With network investments in a lull, infrastructure spot renovations are more common than teardowns and rebuilds. These spot upgrades are melding new technologies with legacy infrastructure and creating a need for linking leading-edge high-speed technologies with legacy protocols. This creates situations not yet defined or approved by an industry standards body. Fixed solutions are ill-equipped to handle these situations, as they have neither sufficient intelligent glue logic nor the field-upgradeability to incorporate a newly approved standard. For example, engineers are faced with the challenge of how to rapidly mesh ubiquitous Ethernet LANs with long-haul optical links and high-bandwidth network processors that use the System Physical Interface 4 Phase 2 (SPI-4.2).
Through the use of flexible bridging technologies, the existing optical infrastructure can support today's data-heavy traffic patterns. These bridge designs strive to use as much existing technology, protocols, interfaces, chips, and intellectual property as possible. And a field-programmable gate array (FPGA) intellectual-property core can add the final touches such as packet framing, jumbo packet support, flow control and remote system configuration. Ultimately, this technology leveraging extends the existing infrastructure life span and allows new features without overly taxing unavailable corporate investment.
One common example is the need to connect Ethernet to Sonet. As 10-Gigabit Ethernet is not yet commonplace, we will consider an interface between an OC-192 (10 Gbits/second) Sonet port and 10 ports of Gigabit Ethernet. On the Ethernet side would reside a Gigabit Ethernet transceiver and a Gigabit Ethernet media access controller (MAC). The MAC completes the physical- to link-layer conversion and presents the data through an SPI-4.2 interface. On the Sonet side is an optical transceiver and an optical framer. This also presents an SPI-4.2 interface, but there is significant bridging technology needed between these two SPI-4.2 interfaces.
An FPGA is best suited for housing this bridging technology. The level of wire-speed throughput required demands we use an FPGA or ASIC implementation, rather than a CPU or digital signal processor (DSP). The upgradeable feature requirement, as well as the ASIC's high upfront cost, determines our choice should be an FPGA.
Continuing with the desire to use off-the-shelf technologies wherever possible, we can look for a vendor with a standard design for the packet-over-Sonet Level 4 interface (POS-PHY 4), which is the basis for the SPI-4.2 standard. Interfacing the two POS-PHY cores can require custom FPGA intellectual-property core development for key areas such as packet framing, jumbo packets and flow control.
First, let's look at packet framing. Two major submodules need to be designed within the FPGA core. An Ethernet-to-Sonet multiplexer handles the multiplexing or interleaving of packets in the ingress direction. A Sonet-to-Ethernet demultiplexer handles the egress direction where packets are redistributed to the correct port.
During the multiplexing process, two important factors need to be considered. First, while combining multiple Ethernet ports into a single Sonet port, an additional routing header must be inserted. This header contains the destination port ID, and is used on the demux side to route the packet to the appropriate port.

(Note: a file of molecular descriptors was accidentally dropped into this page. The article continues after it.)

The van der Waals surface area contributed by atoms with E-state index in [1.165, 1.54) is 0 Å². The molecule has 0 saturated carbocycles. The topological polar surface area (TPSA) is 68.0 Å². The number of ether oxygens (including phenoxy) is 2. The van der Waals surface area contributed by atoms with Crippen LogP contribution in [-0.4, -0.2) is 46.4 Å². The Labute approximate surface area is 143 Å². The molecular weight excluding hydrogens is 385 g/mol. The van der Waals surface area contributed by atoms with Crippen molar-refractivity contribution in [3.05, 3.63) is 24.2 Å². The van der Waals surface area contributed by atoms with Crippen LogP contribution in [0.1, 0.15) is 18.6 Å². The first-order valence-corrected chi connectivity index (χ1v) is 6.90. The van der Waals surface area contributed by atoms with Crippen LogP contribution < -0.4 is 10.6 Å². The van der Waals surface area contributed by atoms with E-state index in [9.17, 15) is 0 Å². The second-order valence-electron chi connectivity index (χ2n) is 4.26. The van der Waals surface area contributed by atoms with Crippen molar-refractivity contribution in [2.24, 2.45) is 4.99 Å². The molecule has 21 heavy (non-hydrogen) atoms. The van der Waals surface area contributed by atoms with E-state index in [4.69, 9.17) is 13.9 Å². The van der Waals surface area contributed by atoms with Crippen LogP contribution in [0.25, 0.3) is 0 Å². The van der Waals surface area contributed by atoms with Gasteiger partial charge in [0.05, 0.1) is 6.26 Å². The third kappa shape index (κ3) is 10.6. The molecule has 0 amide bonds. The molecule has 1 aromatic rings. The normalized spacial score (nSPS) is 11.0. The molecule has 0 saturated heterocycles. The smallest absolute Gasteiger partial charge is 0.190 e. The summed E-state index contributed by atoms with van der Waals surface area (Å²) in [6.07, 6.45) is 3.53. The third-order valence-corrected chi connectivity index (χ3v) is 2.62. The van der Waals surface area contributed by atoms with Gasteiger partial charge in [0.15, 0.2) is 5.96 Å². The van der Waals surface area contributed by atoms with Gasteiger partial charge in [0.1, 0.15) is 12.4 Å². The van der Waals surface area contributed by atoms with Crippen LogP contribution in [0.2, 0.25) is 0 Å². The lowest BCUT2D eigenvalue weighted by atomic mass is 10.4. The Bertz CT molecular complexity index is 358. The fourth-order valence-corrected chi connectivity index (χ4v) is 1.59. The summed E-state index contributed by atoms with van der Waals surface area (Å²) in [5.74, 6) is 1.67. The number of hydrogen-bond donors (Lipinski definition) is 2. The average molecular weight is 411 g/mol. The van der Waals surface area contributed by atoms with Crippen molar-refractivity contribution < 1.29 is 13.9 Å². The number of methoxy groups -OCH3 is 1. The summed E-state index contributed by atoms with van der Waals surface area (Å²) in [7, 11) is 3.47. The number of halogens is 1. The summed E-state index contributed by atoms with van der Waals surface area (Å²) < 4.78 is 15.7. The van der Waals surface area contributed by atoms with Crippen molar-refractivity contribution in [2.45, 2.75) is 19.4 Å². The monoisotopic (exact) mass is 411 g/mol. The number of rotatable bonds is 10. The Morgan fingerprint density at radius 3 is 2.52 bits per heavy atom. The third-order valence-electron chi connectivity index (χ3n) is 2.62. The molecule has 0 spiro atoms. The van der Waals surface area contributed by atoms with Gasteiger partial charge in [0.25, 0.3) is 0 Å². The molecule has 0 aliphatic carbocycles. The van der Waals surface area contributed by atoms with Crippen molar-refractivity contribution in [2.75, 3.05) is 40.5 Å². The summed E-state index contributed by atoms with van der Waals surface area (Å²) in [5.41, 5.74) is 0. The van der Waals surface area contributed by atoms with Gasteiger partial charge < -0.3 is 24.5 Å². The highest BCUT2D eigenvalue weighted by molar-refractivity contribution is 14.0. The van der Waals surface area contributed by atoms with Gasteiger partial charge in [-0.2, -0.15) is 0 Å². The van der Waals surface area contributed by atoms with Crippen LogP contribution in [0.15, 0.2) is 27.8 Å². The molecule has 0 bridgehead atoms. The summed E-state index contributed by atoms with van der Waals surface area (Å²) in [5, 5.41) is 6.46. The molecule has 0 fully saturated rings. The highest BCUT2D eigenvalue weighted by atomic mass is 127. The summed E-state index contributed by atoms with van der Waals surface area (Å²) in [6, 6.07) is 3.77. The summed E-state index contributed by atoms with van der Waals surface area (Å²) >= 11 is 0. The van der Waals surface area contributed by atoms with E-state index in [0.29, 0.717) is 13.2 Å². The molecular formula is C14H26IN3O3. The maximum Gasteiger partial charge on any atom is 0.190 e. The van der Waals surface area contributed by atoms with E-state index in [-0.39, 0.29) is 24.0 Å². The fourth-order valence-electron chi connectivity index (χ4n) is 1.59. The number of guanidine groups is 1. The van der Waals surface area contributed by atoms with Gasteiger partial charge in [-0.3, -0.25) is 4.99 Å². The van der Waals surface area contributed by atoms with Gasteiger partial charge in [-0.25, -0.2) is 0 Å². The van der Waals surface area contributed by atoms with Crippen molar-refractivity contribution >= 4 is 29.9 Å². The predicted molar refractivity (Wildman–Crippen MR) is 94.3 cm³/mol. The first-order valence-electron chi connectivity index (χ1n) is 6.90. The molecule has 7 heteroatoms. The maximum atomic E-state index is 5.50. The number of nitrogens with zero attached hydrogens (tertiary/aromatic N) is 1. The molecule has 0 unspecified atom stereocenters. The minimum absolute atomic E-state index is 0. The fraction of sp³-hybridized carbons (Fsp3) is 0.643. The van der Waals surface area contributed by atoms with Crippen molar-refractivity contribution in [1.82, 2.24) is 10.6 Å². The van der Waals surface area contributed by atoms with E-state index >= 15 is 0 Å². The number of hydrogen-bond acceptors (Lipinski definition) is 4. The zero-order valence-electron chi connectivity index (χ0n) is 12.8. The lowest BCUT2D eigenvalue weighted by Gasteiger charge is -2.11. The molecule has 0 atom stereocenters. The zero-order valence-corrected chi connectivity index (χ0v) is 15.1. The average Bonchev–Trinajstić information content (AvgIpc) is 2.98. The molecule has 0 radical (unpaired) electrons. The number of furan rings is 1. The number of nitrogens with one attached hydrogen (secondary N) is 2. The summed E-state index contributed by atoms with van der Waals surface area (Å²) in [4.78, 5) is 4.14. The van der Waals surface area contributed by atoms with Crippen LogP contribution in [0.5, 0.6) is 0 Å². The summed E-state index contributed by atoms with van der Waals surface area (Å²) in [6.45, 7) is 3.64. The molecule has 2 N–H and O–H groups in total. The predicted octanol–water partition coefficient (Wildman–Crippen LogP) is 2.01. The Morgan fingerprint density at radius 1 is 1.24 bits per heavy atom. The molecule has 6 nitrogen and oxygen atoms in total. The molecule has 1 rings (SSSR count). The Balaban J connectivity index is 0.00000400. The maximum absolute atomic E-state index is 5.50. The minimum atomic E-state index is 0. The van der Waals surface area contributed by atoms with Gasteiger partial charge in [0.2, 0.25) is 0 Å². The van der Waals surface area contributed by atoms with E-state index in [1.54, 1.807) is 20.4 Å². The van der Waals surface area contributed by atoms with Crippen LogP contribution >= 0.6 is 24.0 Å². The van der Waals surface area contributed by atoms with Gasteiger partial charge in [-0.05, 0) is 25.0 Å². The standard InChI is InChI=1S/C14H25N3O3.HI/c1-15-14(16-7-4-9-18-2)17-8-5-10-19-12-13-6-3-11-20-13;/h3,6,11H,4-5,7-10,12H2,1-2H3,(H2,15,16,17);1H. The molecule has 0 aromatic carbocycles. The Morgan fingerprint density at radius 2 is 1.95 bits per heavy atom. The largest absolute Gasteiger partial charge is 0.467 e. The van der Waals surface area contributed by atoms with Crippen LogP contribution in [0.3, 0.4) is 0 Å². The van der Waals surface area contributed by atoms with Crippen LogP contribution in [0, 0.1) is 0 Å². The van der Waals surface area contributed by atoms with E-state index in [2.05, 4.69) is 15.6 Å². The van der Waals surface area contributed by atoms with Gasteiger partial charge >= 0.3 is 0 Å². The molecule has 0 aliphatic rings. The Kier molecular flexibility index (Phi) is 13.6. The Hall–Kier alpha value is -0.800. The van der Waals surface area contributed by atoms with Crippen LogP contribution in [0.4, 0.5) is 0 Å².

Another challenge is managing running disparity, which requires that an even number of 1s and 0s be transmitted to avoid a dc offset that can lead to corrupted data on fiber. Both of these concerns are addressed with the use of the Generic Framing Procedure (GFP). This procedure establishes a standard method for adding an additional routing header, as well as the 8-bit to 10-bit (8B/10B) data conversion to manage running disparity.
Support for jumbo packets, while not required, is another feature to consider. Ethernet traffic has been using 1,500-byte frame sizes since about 1980. However, with increasing speeds and bandwidth there is an advantage in moving to larger sizes. For example, it has been calculated for Transmission Control Protocol (TCP) networks that larger segment sizes significantly increase throughput. A standard growing in popularity uses 9,000-byte frame sizes, chosen to handle 8-kbyte pages. Thus, new technologies being brought to market should consider jumbo packet support as a design requirement.
The key effect of this requirement is an increase in memory demands. In considering an FPGA implementation, 10 channels of Gigabit Ethernet traffic with 9-kbyte buffering can quickly overrun even the largest FPGA resources. But flexible memory architectures are available in newer FPGAs. By designing a memory arbiter that manages a shared FIFO structure and allocates blocks of paged memory dynamically, it is possible to avoid allocating dedicated memory for each port. With this arbitration scheme, the total memory requirement is cut in half.
A further feature enhancement to be considered is packet-over-Sonet flow control. Through the use of control packets embedded in the Sonet traffic, the end-of-line condition is known at all times. Individual channels can then be paused to avoid data overflows and dropped packets. Features such as flow control and jumbo packet support do introduce additional complexities and engineering, though they also represent potential for product and price differentiation.
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